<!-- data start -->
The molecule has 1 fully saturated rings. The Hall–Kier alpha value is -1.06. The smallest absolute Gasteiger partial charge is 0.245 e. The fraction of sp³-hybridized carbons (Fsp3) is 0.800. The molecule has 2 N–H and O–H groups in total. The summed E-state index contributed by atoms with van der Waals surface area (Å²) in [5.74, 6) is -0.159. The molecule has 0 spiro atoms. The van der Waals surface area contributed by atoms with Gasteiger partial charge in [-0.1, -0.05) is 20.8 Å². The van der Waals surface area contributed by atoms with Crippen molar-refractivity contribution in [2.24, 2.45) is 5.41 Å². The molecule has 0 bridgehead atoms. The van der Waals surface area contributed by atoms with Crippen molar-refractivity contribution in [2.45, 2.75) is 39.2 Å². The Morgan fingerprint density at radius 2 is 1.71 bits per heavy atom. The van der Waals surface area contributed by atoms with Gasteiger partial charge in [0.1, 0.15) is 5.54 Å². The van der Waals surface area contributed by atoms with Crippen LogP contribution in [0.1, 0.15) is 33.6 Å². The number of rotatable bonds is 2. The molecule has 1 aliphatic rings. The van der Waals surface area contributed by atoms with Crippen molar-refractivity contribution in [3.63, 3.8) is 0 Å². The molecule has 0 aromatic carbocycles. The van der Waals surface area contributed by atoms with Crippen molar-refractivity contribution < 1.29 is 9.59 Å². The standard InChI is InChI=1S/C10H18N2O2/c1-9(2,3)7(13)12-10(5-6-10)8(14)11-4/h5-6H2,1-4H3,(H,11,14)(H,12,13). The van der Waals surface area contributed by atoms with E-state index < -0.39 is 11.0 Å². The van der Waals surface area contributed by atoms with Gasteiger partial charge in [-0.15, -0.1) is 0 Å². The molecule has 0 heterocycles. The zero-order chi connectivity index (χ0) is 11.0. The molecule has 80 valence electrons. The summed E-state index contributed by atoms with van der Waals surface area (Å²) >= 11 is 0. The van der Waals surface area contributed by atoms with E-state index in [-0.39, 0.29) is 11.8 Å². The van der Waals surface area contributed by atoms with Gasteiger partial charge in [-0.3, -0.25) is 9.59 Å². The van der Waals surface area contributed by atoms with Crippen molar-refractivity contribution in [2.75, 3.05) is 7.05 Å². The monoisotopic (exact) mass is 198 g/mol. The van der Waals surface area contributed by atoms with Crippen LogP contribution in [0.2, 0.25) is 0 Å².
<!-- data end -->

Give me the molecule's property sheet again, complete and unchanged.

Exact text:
The molecule has 1 fully saturated rings. The Hall–Kier alpha value is -1.06. The smallest absolute Gasteiger partial charge is 0.245 e. The fraction of sp³-hybridized carbons (Fsp3) is 0.800. The molecule has 2 N–H and O–H groups in total. The summed E-state index contributed by atoms with van der Waals surface area (Å²) in [5.74, 6) is -0.159. The molecule has 0 spiro atoms. The van der Waals surface area contributed by atoms with Gasteiger partial charge in [-0.1, -0.05) is 20.8 Å². The van der Waals surface area contributed by atoms with Crippen molar-refractivity contribution in [2.24, 2.45) is 5.41 Å². The molecule has 0 bridgehead atoms. The van der Waals surface area contributed by atoms with Crippen molar-refractivity contribution in [2.45, 2.75) is 39.2 Å². The Morgan fingerprint density at radius 2 is 1.71 bits per heavy atom. The van der Waals surface area contributed by atoms with Gasteiger partial charge in [0.1, 0.15) is 5.54 Å². The van der Waals surface area contributed by atoms with Crippen LogP contribution in [0.1, 0.15) is 33.6 Å². The number of rotatable bonds is 2. The molecule has 1 aliphatic rings. The van der Waals surface area contributed by atoms with Crippen molar-refractivity contribution in [3.63, 3.8) is 0 Å². The molecule has 0 aromatic carbocycles. The van der Waals surface area contributed by atoms with Crippen molar-refractivity contribution < 1.29 is 9.59 Å². The standard InChI is InChI=1S/C10H18N2O2/c1-9(2,3)7(13)12-10(5-6-10)8(14)11-4/h5-6H2,1-4H3,(H,11,14)(H,12,13). The van der Waals surface area contributed by atoms with E-state index < -0.39 is 11.0 Å². The van der Waals surface area contributed by atoms with Gasteiger partial charge in [-0.15, -0.1) is 0 Å². The molecule has 0 heterocycles. The zero-order chi connectivity index (χ0) is 11.0. The molecule has 80 valence electrons. The summed E-state index contributed by atoms with van der Waals surface area (Å²) >= 11 is 0. The van der Waals surface area contributed by atoms with E-state index in [-0.39, 0.29) is 11.8 Å². The van der Waals surface area contributed by atoms with Gasteiger partial charge in [-0.3, -0.25) is 9.59 Å². The van der Waals surface area contributed by atoms with Crippen molar-refractivity contribution in [2.75, 3.05) is 7.05 Å². The monoisotopic (exact) mass is 198 g/mol. The van der Waals surface area contributed by atoms with Crippen LogP contribution in [0.2, 0.25) is 0 Å².